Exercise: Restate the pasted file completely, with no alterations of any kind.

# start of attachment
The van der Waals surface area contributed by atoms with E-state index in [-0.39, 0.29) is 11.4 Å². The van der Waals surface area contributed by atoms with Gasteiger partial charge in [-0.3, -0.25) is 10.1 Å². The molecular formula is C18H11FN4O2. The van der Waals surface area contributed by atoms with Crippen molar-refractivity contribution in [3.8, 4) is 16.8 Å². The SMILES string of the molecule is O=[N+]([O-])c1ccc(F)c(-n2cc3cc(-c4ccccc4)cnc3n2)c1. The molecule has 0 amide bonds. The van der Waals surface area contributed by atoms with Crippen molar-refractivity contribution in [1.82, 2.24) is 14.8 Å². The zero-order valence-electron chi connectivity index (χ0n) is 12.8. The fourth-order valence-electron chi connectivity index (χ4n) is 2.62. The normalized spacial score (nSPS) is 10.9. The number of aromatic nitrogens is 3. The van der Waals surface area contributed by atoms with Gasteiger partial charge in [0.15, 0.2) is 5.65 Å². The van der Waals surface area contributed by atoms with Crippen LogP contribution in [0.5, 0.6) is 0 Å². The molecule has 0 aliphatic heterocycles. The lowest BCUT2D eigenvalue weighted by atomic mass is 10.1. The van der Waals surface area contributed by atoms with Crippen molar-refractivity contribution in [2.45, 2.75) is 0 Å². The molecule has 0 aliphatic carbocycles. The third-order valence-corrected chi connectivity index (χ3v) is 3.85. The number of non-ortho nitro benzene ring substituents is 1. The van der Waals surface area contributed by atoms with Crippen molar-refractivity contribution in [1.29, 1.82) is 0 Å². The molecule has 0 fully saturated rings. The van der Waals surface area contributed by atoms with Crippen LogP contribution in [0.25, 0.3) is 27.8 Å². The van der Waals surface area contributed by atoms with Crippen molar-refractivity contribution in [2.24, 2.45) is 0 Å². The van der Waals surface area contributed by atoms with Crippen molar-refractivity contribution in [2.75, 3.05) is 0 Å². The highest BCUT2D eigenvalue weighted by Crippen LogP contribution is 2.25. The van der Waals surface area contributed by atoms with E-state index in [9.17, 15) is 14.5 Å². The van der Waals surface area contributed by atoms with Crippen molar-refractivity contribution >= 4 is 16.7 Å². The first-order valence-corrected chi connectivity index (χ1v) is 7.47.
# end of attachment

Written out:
The van der Waals surface area contributed by atoms with E-state index in [-0.39, 0.29) is 11.4 Å². The van der Waals surface area contributed by atoms with Gasteiger partial charge in [-0.3, -0.25) is 10.1 Å². The molecular formula is C18H11FN4O2. The van der Waals surface area contributed by atoms with Crippen molar-refractivity contribution in [3.8, 4) is 16.8 Å². The SMILES string of the molecule is O=[N+]([O-])c1ccc(F)c(-n2cc3cc(-c4ccccc4)cnc3n2)c1. The molecule has 0 amide bonds. The van der Waals surface area contributed by atoms with Crippen molar-refractivity contribution in [1.82, 2.24) is 14.8 Å². The zero-order valence-electron chi connectivity index (χ0n) is 12.8. The fourth-order valence-electron chi connectivity index (χ4n) is 2.62. The normalized spacial score (nSPS) is 10.9. The number of aromatic nitrogens is 3. The van der Waals surface area contributed by atoms with Gasteiger partial charge in [0.15, 0.2) is 5.65 Å². The van der Waals surface area contributed by atoms with Crippen LogP contribution in [0.5, 0.6) is 0 Å². The molecule has 0 aliphatic heterocycles. The lowest BCUT2D eigenvalue weighted by atomic mass is 10.1. The van der Waals surface area contributed by atoms with Crippen molar-refractivity contribution in [2.45, 2.75) is 0 Å². The molecule has 0 aliphatic carbocycles. The third-order valence-corrected chi connectivity index (χ3v) is 3.85. The number of non-ortho nitro benzene ring substituents is 1. The van der Waals surface area contributed by atoms with Crippen molar-refractivity contribution in [1.29, 1.82) is 0 Å². The molecule has 0 fully saturated rings. The van der Waals surface area contributed by atoms with Crippen LogP contribution in [0.25, 0.3) is 27.8 Å². The van der Waals surface area contributed by atoms with Crippen molar-refractivity contribution in [2.24, 2.45) is 0 Å². The van der Waals surface area contributed by atoms with Crippen molar-refractivity contribution in [2.75, 3.05) is 0 Å². The highest BCUT2D eigenvalue weighted by Crippen LogP contribution is 2.25. The van der Waals surface area contributed by atoms with E-state index in [9.17, 15) is 14.5 Å². The van der Waals surface area contributed by atoms with Crippen molar-refractivity contribution >= 4 is 16.7 Å². The first-order valence-corrected chi connectivity index (χ1v) is 7.47.